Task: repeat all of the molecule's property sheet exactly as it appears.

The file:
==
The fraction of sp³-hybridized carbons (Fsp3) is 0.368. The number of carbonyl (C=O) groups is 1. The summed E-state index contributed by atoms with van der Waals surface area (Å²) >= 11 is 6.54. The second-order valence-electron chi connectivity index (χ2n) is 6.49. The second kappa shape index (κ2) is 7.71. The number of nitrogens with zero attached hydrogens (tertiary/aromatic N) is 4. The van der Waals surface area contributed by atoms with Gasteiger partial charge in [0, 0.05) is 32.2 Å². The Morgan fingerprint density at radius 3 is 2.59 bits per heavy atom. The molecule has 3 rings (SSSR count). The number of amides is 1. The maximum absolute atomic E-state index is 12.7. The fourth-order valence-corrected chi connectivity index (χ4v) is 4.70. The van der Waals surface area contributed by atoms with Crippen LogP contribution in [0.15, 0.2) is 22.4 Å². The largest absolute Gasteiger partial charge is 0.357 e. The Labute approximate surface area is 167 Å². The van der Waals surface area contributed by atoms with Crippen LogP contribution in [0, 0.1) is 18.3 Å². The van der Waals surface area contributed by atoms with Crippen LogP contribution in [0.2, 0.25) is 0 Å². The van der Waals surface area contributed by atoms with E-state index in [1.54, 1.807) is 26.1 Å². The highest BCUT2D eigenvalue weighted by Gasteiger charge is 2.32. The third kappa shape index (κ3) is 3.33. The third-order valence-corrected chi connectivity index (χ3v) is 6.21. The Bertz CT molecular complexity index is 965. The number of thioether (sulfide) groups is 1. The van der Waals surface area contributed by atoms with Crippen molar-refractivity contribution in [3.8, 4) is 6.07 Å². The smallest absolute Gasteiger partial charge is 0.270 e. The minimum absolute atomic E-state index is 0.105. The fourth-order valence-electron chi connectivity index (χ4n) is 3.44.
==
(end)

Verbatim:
The fraction of sp³-hybridized carbons (Fsp3) is 0.368. The number of carbonyl (C=O) groups is 1. The summed E-state index contributed by atoms with van der Waals surface area (Å²) >= 11 is 6.54. The second-order valence-electron chi connectivity index (χ2n) is 6.49. The second kappa shape index (κ2) is 7.71. The number of nitrogens with zero attached hydrogens (tertiary/aromatic N) is 4. The van der Waals surface area contributed by atoms with Gasteiger partial charge in [0, 0.05) is 32.2 Å². The Morgan fingerprint density at radius 3 is 2.59 bits per heavy atom. The molecule has 3 rings (SSSR count). The number of amides is 1. The maximum absolute atomic E-state index is 12.7. The fourth-order valence-corrected chi connectivity index (χ4v) is 4.70. The van der Waals surface area contributed by atoms with Crippen LogP contribution in [0.15, 0.2) is 22.4 Å². The largest absolute Gasteiger partial charge is 0.357 e. The Labute approximate surface area is 167 Å². The van der Waals surface area contributed by atoms with Crippen LogP contribution in [0, 0.1) is 18.3 Å². The van der Waals surface area contributed by atoms with Crippen LogP contribution in [0.2, 0.25) is 0 Å². The van der Waals surface area contributed by atoms with E-state index in [1.54, 1.807) is 26.1 Å². The highest BCUT2D eigenvalue weighted by Gasteiger charge is 2.32. The third kappa shape index (κ3) is 3.33. The third-order valence-corrected chi connectivity index (χ3v) is 6.21. The Bertz CT molecular complexity index is 965. The number of thioether (sulfide) groups is 1. The van der Waals surface area contributed by atoms with Crippen molar-refractivity contribution in [3.8, 4) is 6.07 Å². The smallest absolute Gasteiger partial charge is 0.270 e. The minimum absolute atomic E-state index is 0.105. The fourth-order valence-electron chi connectivity index (χ4n) is 3.44.